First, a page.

Elizabeth Rochon, PhD
Dr. Rochon obtained her Ph.D. in the Department of Communication Sciences and Disorders at McGill University, where her doctoral dissertation was on sentence comprehension impairments in Alzheimer’s Disease. She subsequently completed a postdoctoral fellowship at Moss Rehabilitation Research Institute, Moss Rehab Hospital, Philadelphia, PA., where she worked with Dr. Myrna Schwartz and her colleagues. At Moss, she continued her studies of language comprehension impairments in Alzheimer’s Disease, in addition to working on a large project designed to evaluate a new treatment (“mapping therapy”) for individuals with non fluent aphasia. Previous to joining the Department of Speech-Language Pathology at the University of Toronto, Dr. Rochon was Silverman Scientist in the Kunin-Lunenfeld Clinical Research Unit and the Department of Communication Disorders at Baycrest in Toronto. Dr. Rochon is a Senior Scientist, Team Leader of the Communication Research Team and the Scientific Associate Director at The KITE Research Institute, Toronto Rehab – University Health Network. Dr. Rochon is also an Associate Member (Toronto Rehab – University Health Network) of the Heart and Stroke Foundation Canadian Partnership for Stroke Recovery (HSFCPSR).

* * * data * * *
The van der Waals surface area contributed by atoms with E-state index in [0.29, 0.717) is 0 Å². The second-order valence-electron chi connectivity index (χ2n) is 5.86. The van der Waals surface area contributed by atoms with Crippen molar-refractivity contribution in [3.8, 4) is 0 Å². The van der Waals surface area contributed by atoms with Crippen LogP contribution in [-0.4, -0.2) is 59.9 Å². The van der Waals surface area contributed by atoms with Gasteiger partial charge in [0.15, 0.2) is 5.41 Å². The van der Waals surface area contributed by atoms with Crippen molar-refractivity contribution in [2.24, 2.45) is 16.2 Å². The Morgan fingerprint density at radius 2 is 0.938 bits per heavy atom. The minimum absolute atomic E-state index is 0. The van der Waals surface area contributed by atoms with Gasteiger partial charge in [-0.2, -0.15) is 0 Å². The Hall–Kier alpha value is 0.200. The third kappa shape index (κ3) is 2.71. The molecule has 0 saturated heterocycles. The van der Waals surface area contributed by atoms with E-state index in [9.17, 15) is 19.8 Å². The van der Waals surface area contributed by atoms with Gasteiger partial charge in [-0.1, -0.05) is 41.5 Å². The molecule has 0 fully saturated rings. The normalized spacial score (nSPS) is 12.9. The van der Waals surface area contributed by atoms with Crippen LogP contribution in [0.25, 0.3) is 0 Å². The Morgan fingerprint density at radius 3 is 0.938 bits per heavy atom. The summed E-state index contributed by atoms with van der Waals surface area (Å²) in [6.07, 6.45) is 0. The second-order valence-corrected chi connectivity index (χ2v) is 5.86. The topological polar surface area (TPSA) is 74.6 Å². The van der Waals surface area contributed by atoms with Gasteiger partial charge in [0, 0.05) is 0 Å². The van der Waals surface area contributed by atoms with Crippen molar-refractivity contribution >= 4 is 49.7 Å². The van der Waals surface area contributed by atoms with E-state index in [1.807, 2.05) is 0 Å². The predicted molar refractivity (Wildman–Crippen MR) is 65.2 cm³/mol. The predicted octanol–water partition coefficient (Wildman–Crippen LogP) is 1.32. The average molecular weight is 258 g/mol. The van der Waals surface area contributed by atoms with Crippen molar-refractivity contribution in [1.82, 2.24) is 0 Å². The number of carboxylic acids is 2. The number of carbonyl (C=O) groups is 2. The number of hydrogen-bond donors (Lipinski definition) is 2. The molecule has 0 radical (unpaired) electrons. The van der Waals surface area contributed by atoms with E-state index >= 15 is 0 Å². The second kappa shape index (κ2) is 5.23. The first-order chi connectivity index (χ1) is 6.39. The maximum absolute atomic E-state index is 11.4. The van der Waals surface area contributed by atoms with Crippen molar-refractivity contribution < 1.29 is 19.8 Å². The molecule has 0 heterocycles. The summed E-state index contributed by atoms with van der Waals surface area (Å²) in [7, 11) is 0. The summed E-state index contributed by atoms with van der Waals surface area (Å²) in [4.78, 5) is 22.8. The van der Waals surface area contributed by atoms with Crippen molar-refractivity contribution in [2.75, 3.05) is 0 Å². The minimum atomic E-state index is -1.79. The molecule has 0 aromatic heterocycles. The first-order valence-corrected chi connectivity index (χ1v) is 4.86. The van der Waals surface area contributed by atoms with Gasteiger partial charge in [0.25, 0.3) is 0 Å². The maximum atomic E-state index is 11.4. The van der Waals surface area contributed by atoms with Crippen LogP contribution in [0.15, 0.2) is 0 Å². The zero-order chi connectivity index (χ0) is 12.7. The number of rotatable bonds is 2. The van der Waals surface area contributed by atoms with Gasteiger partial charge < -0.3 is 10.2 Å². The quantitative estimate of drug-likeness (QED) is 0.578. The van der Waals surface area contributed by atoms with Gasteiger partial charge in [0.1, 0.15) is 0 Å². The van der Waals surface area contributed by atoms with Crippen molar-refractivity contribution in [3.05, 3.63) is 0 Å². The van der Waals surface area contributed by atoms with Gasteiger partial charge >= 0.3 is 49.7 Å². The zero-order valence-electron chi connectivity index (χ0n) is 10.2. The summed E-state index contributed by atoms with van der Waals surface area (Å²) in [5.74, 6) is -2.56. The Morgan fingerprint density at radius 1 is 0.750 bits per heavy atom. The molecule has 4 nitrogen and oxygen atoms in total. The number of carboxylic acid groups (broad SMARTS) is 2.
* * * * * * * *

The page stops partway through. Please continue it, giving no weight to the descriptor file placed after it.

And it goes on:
Dr. Rochon’s research and teaching interests relate to the theory, assessment and treatment of aphasia, dementia and related disorders. Research interests lie in identifying the nature and components of linguistic and cognitive impairments subsequent to brain damage, and in developing new treatment approaches for language impairments in aphasia. In addition, she is interested in language processes in normal aging.
Associate Director, Scientific, KITE Research Institute, Toronto Rehab – University Health Network
Senior Scientist, KITE Research Institute, Toronto Rehab – University Health Network
Communication Research Team Leader, KITE Research Institute, Toronto Rehab – University Health Network
Heart and Stroke Foundation Canadian Partnership for Stroke Recovery, Toronto Rehab – University Health Network